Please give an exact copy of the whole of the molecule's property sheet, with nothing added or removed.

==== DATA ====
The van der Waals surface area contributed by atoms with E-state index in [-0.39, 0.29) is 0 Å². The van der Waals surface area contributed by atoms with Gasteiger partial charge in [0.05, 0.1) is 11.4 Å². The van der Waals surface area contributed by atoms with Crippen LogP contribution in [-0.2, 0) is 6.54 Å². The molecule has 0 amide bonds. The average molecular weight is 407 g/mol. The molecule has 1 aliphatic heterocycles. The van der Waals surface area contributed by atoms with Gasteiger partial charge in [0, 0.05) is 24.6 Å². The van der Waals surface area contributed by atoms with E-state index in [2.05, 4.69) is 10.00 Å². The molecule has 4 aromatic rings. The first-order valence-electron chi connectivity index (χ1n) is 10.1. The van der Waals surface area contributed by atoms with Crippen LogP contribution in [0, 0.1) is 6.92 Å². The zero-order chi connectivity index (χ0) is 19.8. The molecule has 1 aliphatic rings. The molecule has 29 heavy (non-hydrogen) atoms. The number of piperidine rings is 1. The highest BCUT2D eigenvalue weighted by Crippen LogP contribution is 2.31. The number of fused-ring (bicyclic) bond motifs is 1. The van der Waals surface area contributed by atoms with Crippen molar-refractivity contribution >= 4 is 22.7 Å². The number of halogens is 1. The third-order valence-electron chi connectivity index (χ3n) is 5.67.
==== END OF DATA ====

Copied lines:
The van der Waals surface area contributed by atoms with E-state index in [-0.39, 0.29) is 0 Å². The van der Waals surface area contributed by atoms with Gasteiger partial charge in [0.05, 0.1) is 11.4 Å². The van der Waals surface area contributed by atoms with Crippen LogP contribution in [-0.2, 0) is 6.54 Å². The molecule has 0 amide bonds. The average molecular weight is 407 g/mol. The molecule has 1 aliphatic heterocycles. The van der Waals surface area contributed by atoms with Gasteiger partial charge in [0, 0.05) is 24.6 Å². The van der Waals surface area contributed by atoms with E-state index in [2.05, 4.69) is 10.00 Å². The molecule has 4 aromatic rings. The first-order valence-electron chi connectivity index (χ1n) is 10.1. The van der Waals surface area contributed by atoms with Crippen LogP contribution in [0, 0.1) is 6.92 Å². The zero-order chi connectivity index (χ0) is 19.8. The molecule has 1 aliphatic rings. The molecule has 29 heavy (non-hydrogen) atoms. The number of piperidine rings is 1. The highest BCUT2D eigenvalue weighted by Crippen LogP contribution is 2.31. The number of fused-ring (bicyclic) bond motifs is 1. The van der Waals surface area contributed by atoms with Crippen molar-refractivity contribution >= 4 is 22.7 Å². The number of halogens is 1. The third-order valence-electron chi connectivity index (χ3n) is 5.67.